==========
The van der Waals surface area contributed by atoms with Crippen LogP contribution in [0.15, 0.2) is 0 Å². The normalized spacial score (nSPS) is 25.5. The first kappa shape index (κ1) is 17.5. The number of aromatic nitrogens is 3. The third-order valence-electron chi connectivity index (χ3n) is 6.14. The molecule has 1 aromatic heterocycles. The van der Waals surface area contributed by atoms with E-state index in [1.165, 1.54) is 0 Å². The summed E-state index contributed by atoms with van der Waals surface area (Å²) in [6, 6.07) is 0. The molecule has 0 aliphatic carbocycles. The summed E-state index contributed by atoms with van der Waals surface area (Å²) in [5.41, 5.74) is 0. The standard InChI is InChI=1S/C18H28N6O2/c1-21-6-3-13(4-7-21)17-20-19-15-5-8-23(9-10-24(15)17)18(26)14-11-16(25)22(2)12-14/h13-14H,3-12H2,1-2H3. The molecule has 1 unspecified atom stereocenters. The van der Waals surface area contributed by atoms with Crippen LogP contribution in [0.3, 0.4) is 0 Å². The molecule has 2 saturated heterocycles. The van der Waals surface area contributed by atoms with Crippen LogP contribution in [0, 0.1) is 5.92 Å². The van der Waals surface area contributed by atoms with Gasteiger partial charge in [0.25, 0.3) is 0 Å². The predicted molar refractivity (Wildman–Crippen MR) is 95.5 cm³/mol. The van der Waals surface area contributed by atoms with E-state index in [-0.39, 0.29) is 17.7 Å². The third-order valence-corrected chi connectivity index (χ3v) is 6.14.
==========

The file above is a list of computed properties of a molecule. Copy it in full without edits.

The van der Waals surface area contributed by atoms with Crippen LogP contribution in [0.15, 0.2) is 0 Å². The normalized spacial score (nSPS) is 25.5. The first kappa shape index (κ1) is 17.5. The number of aromatic nitrogens is 3. The third-order valence-electron chi connectivity index (χ3n) is 6.14. The molecule has 1 aromatic heterocycles. The van der Waals surface area contributed by atoms with E-state index in [1.165, 1.54) is 0 Å². The summed E-state index contributed by atoms with van der Waals surface area (Å²) in [6, 6.07) is 0. The molecule has 0 aliphatic carbocycles. The summed E-state index contributed by atoms with van der Waals surface area (Å²) in [5.41, 5.74) is 0. The standard InChI is InChI=1S/C18H28N6O2/c1-21-6-3-13(4-7-21)17-20-19-15-5-8-23(9-10-24(15)17)18(26)14-11-16(25)22(2)12-14/h13-14H,3-12H2,1-2H3. The molecule has 1 unspecified atom stereocenters. The van der Waals surface area contributed by atoms with Crippen LogP contribution in [0.3, 0.4) is 0 Å². The molecule has 2 saturated heterocycles. The van der Waals surface area contributed by atoms with Crippen LogP contribution in [0, 0.1) is 5.92 Å². The van der Waals surface area contributed by atoms with Gasteiger partial charge in [0.25, 0.3) is 0 Å². The predicted molar refractivity (Wildman–Crippen MR) is 95.5 cm³/mol. The van der Waals surface area contributed by atoms with E-state index in [-0.39, 0.29) is 17.7 Å². The third-order valence-corrected chi connectivity index (χ3v) is 6.14.